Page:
The Lawyer’s new China Elite report contains the most detailed research available on the PRC legal market and contains unparalleled insight into the country's leading law firms. They vary in size, practice focus and geographic coverage, but they all share one common quality – ambition... Read more
This year, The Lawyer’s annual ranking of the largest UK law firms by turnover is available as an interactive, digital benchmarking tool. For the first time this will allow you to manipulate each data set against the metrics of your choice.
If lawyers are to succeed in an IT-dominated market they must become "legal information engineers" rather than legal advisers, according to Richard Susskind, technology consultant for Lord Woolf's access to justice inquiry.
Speaking at the launch of his book, The Future of Law, earlier this month, Susskind claimed the legal profession was on the brink of the type of revolution not experienced since the 15th century when the invention of printing led to the development of a sophisticated judicial system.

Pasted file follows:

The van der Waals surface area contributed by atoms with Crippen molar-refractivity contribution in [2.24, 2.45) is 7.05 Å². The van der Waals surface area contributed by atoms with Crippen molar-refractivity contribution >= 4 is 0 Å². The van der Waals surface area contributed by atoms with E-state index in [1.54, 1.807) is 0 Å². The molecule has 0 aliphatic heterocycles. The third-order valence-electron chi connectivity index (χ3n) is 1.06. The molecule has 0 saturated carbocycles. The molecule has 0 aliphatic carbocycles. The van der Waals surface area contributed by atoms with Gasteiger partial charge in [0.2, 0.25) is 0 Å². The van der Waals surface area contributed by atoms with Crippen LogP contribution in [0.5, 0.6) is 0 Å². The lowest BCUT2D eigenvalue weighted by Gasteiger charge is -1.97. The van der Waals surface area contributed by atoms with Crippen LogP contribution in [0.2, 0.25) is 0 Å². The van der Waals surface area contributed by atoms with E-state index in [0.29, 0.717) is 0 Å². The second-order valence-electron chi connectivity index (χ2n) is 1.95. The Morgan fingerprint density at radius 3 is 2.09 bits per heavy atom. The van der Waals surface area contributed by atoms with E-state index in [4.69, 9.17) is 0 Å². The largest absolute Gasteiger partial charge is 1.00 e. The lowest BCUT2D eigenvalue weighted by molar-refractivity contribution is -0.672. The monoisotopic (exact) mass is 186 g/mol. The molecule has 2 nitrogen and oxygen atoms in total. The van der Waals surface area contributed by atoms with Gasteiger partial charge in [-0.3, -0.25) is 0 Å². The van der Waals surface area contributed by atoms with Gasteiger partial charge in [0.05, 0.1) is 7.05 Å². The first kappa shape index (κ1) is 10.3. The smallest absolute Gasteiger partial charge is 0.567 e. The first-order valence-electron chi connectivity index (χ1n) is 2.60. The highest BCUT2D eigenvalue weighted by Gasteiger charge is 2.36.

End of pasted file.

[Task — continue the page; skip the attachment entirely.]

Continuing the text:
Susskind, who is also special adviser to Masons, said the development of IT meant lawyers and non-lawyers alike now had ready access to legal information.
And he said the development of an IT-based legal system would mean that the law would be fully integrated into the public's daily lives leading to "a living law" which was readily accessible and continually being updated.
Susskind stressed this was not bad news for lawyers. Although their roles as legal advisors might diminish, they would still be needed to use their legal expertise to analyse, systemise and classify the mass of information that was now available.
He said lawyers would become "providers" and their clients users of information. And with the law becoming far more accessible, legal action would largely be preventative rather than reactive.